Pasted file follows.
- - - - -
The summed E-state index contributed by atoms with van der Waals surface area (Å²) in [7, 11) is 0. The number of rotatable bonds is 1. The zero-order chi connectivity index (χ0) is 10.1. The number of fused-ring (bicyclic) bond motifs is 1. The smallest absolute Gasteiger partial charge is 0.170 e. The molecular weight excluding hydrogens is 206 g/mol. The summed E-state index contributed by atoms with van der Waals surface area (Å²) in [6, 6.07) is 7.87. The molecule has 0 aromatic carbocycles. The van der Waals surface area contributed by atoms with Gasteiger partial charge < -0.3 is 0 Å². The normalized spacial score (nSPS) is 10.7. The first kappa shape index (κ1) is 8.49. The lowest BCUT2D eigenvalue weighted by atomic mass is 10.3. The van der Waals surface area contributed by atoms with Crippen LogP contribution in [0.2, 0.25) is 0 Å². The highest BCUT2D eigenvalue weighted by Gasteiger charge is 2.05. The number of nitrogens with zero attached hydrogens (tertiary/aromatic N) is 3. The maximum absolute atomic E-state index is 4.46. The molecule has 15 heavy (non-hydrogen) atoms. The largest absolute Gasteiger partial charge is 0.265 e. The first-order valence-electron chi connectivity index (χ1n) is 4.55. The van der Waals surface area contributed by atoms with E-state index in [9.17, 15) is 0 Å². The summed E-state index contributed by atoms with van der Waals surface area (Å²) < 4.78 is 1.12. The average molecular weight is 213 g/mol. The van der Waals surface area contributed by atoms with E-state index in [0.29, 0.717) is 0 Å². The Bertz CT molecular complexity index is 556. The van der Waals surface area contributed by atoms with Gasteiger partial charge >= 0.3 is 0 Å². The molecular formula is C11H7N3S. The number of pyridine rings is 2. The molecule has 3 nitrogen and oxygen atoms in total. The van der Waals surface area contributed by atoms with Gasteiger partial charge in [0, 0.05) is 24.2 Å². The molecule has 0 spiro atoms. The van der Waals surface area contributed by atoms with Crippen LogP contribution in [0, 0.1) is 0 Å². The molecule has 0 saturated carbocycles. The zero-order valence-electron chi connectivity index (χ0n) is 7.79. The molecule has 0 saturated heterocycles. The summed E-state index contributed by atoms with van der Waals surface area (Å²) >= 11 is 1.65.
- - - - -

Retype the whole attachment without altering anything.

The summed E-state index contributed by atoms with van der Waals surface area (Å²) in [7, 11) is 0. The number of rotatable bonds is 1. The zero-order chi connectivity index (χ0) is 10.1. The number of fused-ring (bicyclic) bond motifs is 1. The smallest absolute Gasteiger partial charge is 0.170 e. The molecular weight excluding hydrogens is 206 g/mol. The summed E-state index contributed by atoms with van der Waals surface area (Å²) in [6, 6.07) is 7.87. The molecule has 0 aromatic carbocycles. The van der Waals surface area contributed by atoms with Gasteiger partial charge < -0.3 is 0 Å². The normalized spacial score (nSPS) is 10.7. The first kappa shape index (κ1) is 8.49. The lowest BCUT2D eigenvalue weighted by atomic mass is 10.3. The van der Waals surface area contributed by atoms with Crippen LogP contribution in [0.2, 0.25) is 0 Å². The highest BCUT2D eigenvalue weighted by Gasteiger charge is 2.05. The number of nitrogens with zero attached hydrogens (tertiary/aromatic N) is 3. The maximum absolute atomic E-state index is 4.46. The molecule has 15 heavy (non-hydrogen) atoms. The largest absolute Gasteiger partial charge is 0.265 e. The first-order valence-electron chi connectivity index (χ1n) is 4.55. The van der Waals surface area contributed by atoms with E-state index in [9.17, 15) is 0 Å². The summed E-state index contributed by atoms with van der Waals surface area (Å²) < 4.78 is 1.12. The average molecular weight is 213 g/mol. The van der Waals surface area contributed by atoms with E-state index in [0.29, 0.717) is 0 Å². The Bertz CT molecular complexity index is 556. The van der Waals surface area contributed by atoms with Gasteiger partial charge >= 0.3 is 0 Å². The molecular formula is C11H7N3S. The number of pyridine rings is 2. The molecule has 3 nitrogen and oxygen atoms in total. The van der Waals surface area contributed by atoms with Gasteiger partial charge in [0, 0.05) is 24.2 Å². The molecule has 0 spiro atoms. The van der Waals surface area contributed by atoms with Crippen LogP contribution in [0, 0.1) is 0 Å². The molecule has 0 saturated carbocycles. The zero-order valence-electron chi connectivity index (χ0n) is 7.79. The molecule has 0 saturated heterocycles. The summed E-state index contributed by atoms with van der Waals surface area (Å²) >= 11 is 1.65.